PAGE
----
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Meredith Beal, chairman and chief executive officer of Lasting Value Broadcasting Group, was named 2007 Broadcaster of the Year by the Texas Association of Broadcasters for his emphasis on local programming, including a radio series based on SGI President Daisaku Ikeda's dialogues with prominent world citizens.
World Tribune: How did you encounter Nichiren Buddhism?
Meredith Beal: I was writing an article for a music magazine and interviewed Herbie Hancock (an SGI-USA member). When I went to his home, some people were chanting. That was my first exposure to it. I liked the physical vibration; it was intriguing. It became the first topic that we talked about.
[Beal's involvement in radio can be traced back to his long and varied career in the entertainment industry. He worked for many years writing articles for music magazines and also as an editor for a national music industry trade magazine. His interactions with radio program directors and recording artists led to a job as marketing director at Motown Records. Beal had a keen interest in radio but didn't have much knowledge of that media. Eventually, he made a connection with a well known disc jockey who introduced him to the radio industry.]
WT: You purchased one radio station in Hamilton, Texas, and two in Jasper, Texas, in 2000. What is the biggest obstacle you've encountered as a broadcaster? related article The Long Road Ahead by Atsuma Ueda "The older I become, the more my horizons expand" says Atsuma Ueda, now 91 years old and living in Hiroshima, Japan. Mr. Ueda describes how when his company was about to go bankrupt, embracing Nichiren Buddhism helped him to hold onto appreciation and transform his struggles into fuel for success.
Beal: Jasper is a town known for the dragging death of James Byrd Jr. in 1998. For a couple years, the town didn't know that I am African-American. When they found out, there were a handful of people who took offense to the fact that I owned the largest media outlet there. They were pressuring our advertisers not to do business with me, and they filed frivolous complaints with the Federal Communications Commission (FCC).
It made it really difficult to function because we started to lose money. Advertisers were pulling out. Then, Hurricane Rita came through and sat on Jasper. We didn't have electricity in town for a month; and a lot of businesses went under.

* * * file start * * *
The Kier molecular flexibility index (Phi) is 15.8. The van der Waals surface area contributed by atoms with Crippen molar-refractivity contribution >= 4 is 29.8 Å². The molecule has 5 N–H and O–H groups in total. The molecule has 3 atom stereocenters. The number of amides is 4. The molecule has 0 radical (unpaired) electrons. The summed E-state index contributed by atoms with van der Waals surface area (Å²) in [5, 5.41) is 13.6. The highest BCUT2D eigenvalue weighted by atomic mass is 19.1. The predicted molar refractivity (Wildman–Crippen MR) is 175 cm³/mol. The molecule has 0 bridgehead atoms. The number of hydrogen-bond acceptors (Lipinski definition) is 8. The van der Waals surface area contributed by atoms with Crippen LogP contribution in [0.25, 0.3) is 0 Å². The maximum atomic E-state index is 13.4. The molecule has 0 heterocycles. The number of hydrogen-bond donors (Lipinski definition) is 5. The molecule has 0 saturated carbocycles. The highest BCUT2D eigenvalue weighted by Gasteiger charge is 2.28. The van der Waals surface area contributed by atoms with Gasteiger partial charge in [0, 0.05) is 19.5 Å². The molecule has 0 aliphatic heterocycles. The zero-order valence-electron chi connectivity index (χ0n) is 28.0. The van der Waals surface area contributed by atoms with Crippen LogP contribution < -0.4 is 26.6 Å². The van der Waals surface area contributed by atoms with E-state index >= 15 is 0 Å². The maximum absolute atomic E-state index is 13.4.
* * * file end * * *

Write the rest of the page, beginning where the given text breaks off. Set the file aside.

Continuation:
What inspired you to persevere amid such challenges?
Beal: My training as a young man in the SGI-USA. I started practicing in '76 and participated in behind-the-scenes support groups. My youth activities taught me the spirit to never give up. My job is to create value that lasts. It was like I had no choice but to win, and in order to win, I had to persevere. One of the members in Austin asked me one time, "How are you dealing with your situation in Jasper?" And my response was, "I just chant and pray to win." [The FCC charges were dismissed 10 days after Mr. Beal was named Broadcaster of the Year.]
WT: Tell us about the program (on your radio network) "Values & Visions," which highlights SGI President Daisaku Ikeda's dialogues with world citizens.
Beal: I heard that one radio station in Seattle aired it. When I inquired about it, I was referred to a woman in New York. I wrote her for permission to air it on one of my stations. I started running them on Monday evenings on the radio station [KCLW in Hamilton] and on the Internet. It was a 17-part series. We ran it for three years.
This station in Hamilton is an old country western music station. I was asked why I was airing it. I said, "To broaden the information in central Texas that people are exposed to."
I got calls from people saying, "Boy, that's a fascinating program." I don't remember getting a single complaint.
WT: What did it mean to be named Broadcaster of the Year?
Beal: It was a validation of what I have been doing. The trend I see in media is that it's becoming more and more sensationalized and less concerned with humanity. So I wanted to do something that was more humanistic. I also see more homogenization, which I don't think is healthy for small-town America.
It is the highest accolade that someone in broadcasting can attain in this state. For me to be relatively new and to be recognized as one of the best is actual proof of the power of my Buddhist practice.
WT: How has Mr. Ikeda's encouragement helped your Buddhist practice?
Beal: He is the best example of what a human being can accomplish through chanting Nam-myoho-renge-kyo. He is the best example in modern times of how to be victorious with this practice. related article Summoning up the Determination to Win by Lyla Cansfield Lyla Camsfield's experience with cancer enabled her to test the power of her practice of Nichiren Buddhism and to develop the courage to pursue the career of her dreams.
The role that President Ikeda has played in my life is like a constant guidepost, almost like a compass. As a young man, struggling to be successful in life and watching his example of perseverance and persistence and the incredible amount of energy he displays--that example is compelling. He has been the example for me of how to practice Buddhism today and win.
WT: What are your dreams for the future?
Beal: It's to open another chapter in my life. I'm also a musician. I want to share my own music. I play, sing, write and record what I call "kosen-rufu" music--music that touches people in a way that puts them more in touch with their own and other people's humanity.
[Adapted from an interview by correspondent Liz Nobukuni and published in the November 30, 2007 issue of the World Tribune, SGI-USA; photos by Mike Wenglar]
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